This eight-legged gummy bear is a tardigrade, a tiny animal found everywhere from the antarctic to the equator, the bottom of Marianas Trench to the summit of Everest. Tardigrades survive naked exposure to the vacuum of space and pressures three times greater than the bottom of the sea, freezing in liquid nitrogen, boiling in oil, and pH and radiation extremes thousands of times greater than any other animal. They are omnivorous, reproduce with and without sex, and in the lab have remained viable for more than a century without food and water.
Tardigrades are found fossilized in Cambrian rocks more than half a billion years old. They are their own phylum of life, unrelated to all other multicellular life except nematode worms. We’re just beginning to understand tardigrade biology but we know nothing of the evolutionary forces that produced such strange little beasts.
To begin to answer that question, consider a less outlandish life form, something more on the human scale. Australian gum trees – eucalypts. Eucalypt leaves continuously exhale an aerosol of flammable oil and every few years the aerosol combusts to render entire forests to a layer of ash. The ash makes soil suited to spread eucalypt seeds and suckers. But it’s not just the eucalypts that burn. Effectively, the eucalypts exploit fire as a method of predation on other forest species.
Lao Tzu chapter 1 sees life as neither an aspect of the form of fire, nor of the pattern of eucalypt DNA, but of the repeating cycle of form and information. Of fire and DNA. The information in the genes of eucalypts co-evolved with the fires, expressing the form of fire to spread the information in the Eucalypt genes.
Well then, what form spreads the information in the genes of Tardigrades?
Fire only became possible on Earth with blue-green algae. The oxygen wastes of those bacteria formed a reactive toxin that came to destroy most life forms that inhabited Earth prior to their evolution. Like eucalypts with fire, blue-green algae co-evolved with ambient oxygen to render other organisms into nutrients enabling propagation of their genes.
Biologists call this event the Oxygen Catastrophe. It took millions of years, but there came a day where the atmosphere held too much oxygen for the archaea to tolerate. All over the world, methanogenic bacteria went green or went extinct. The sky turned blue and one fine day there sparked the very first atmospheric oxygen fire.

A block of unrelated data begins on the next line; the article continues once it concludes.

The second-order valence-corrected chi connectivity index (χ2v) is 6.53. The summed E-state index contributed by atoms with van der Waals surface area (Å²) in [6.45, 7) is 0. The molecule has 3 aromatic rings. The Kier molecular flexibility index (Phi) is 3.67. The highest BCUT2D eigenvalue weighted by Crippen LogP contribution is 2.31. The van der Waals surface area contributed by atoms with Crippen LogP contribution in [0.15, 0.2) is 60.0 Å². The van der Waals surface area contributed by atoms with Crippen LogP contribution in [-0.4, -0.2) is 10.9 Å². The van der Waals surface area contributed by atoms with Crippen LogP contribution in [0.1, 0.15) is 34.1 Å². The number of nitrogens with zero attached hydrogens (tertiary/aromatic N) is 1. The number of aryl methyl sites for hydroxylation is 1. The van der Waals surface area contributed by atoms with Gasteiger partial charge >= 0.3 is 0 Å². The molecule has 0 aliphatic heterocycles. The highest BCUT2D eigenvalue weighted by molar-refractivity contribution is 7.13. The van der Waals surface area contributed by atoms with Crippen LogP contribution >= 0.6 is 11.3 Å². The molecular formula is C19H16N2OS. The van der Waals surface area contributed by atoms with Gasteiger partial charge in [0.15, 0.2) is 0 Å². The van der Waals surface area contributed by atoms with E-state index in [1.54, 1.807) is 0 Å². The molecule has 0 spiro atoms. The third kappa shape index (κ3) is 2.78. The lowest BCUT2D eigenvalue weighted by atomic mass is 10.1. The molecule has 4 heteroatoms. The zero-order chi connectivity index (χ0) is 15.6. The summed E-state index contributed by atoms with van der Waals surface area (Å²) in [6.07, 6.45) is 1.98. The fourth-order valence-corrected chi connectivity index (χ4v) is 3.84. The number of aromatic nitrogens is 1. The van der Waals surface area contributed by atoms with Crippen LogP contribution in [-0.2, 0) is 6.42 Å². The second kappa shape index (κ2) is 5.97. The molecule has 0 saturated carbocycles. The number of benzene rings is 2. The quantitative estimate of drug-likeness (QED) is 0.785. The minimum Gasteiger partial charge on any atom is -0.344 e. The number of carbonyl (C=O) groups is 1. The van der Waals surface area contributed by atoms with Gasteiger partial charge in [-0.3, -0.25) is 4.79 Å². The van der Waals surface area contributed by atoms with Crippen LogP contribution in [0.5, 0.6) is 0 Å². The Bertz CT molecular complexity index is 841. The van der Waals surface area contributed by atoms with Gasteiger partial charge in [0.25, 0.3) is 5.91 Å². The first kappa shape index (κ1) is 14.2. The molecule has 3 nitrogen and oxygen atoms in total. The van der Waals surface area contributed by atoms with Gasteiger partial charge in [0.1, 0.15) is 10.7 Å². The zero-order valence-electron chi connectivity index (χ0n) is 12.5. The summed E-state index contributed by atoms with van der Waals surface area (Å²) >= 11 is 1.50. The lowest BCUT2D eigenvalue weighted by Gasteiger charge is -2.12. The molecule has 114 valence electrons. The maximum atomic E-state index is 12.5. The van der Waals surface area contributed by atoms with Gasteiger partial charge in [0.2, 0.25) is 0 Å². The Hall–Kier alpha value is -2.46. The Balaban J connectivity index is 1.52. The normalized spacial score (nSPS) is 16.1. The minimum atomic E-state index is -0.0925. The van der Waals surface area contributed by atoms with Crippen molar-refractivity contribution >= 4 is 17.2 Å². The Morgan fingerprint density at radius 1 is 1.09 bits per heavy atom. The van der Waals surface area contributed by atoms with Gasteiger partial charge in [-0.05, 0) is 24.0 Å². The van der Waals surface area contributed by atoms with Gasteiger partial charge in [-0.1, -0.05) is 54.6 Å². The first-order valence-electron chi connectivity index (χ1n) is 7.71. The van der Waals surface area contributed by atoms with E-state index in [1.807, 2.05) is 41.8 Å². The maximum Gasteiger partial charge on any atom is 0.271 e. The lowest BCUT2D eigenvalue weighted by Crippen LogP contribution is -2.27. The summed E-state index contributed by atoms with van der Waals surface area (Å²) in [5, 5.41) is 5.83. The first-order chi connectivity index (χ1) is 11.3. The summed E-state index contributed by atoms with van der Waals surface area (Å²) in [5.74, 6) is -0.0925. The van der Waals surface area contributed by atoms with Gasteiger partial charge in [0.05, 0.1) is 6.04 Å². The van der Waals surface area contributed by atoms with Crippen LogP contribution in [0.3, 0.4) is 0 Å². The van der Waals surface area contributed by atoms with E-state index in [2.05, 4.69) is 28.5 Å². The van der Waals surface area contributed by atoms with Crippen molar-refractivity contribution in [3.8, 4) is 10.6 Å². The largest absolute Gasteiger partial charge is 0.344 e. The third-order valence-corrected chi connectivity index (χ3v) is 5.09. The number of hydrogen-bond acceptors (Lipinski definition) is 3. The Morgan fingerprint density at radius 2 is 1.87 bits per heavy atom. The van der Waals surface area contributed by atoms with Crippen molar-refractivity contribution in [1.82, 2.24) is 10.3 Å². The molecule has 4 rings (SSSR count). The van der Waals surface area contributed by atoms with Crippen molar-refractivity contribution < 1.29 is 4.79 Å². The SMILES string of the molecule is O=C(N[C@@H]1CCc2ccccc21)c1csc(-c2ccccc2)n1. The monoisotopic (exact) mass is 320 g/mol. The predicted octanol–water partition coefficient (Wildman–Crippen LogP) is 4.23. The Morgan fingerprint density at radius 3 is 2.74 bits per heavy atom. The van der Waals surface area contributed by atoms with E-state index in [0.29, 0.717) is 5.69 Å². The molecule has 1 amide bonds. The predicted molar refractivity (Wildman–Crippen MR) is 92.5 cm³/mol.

In math, any sudden transition between two different system behavior is called a catastrophe. Catastrophes occur in any entropic process and on all scales from the fall of leaves and pulse of organs through the generation of organisms to the extinction and evolution of species. Counting the oxygen catastrophe, the ecosphere has had at least six periods of global catastrophe with the seventh currently under way.
The solar system is subject to still more violent catastrophes. And our system is one of hundreds of billions of stars in one of hundreds of billions of galaxies. Stars derive energy by fusing hydrogen atoms into heavier atoms, and when they runs out of fusible hydrogen they swell or explode. Then waves of gas, dust and rubble expand outward to impact surrounding dust clouds, eventually forming a new generation of stars.
On a human timeframe that’s a distant event. But in astronomical terms our sun is 3 stellar generations removed from the original formation of the Milky Way Galaxy. It is a young star in an old galaxy. The Milky Way is a hurricane of burning dust full of stellar catastrophes that can propagate a tardigrade to reach another world. On cosmic timescales, we should expect that our young solar system and all solar systems are now lousy with organisms that evolved somewhere else.
We see signs of this “panspermia” process. A third of observable interstellar dust matches the visual and infrared signature of freeze-dried bacteria. Clumps of bacteria have been detected at heights in the stratosphere that cannot be reached by Earthly bacteria. While the sun’s UV radiation sterilises many microbes, we know numerous species of hardened bacteria exhibit tolerance to ionising UV and even Gamma radiation.
Interstellar journeys are accessible even to non-hardened microbes during a sun’s red-giant phase when its sterilising UV and cosmic rays diminish. And solar radiation pressure is sufficient to expel microbes into interstellar space. Entering a young solar system such extra-solar life forms inevitably accrete to comets in the Oort cloud, sheltering from radiation within the comets’ liquid centers. Jupiter, Saturn and other gas giant planets contain vast hydrocarbon cloud belts that offer hospitable cradles for the incubation of such forms of life.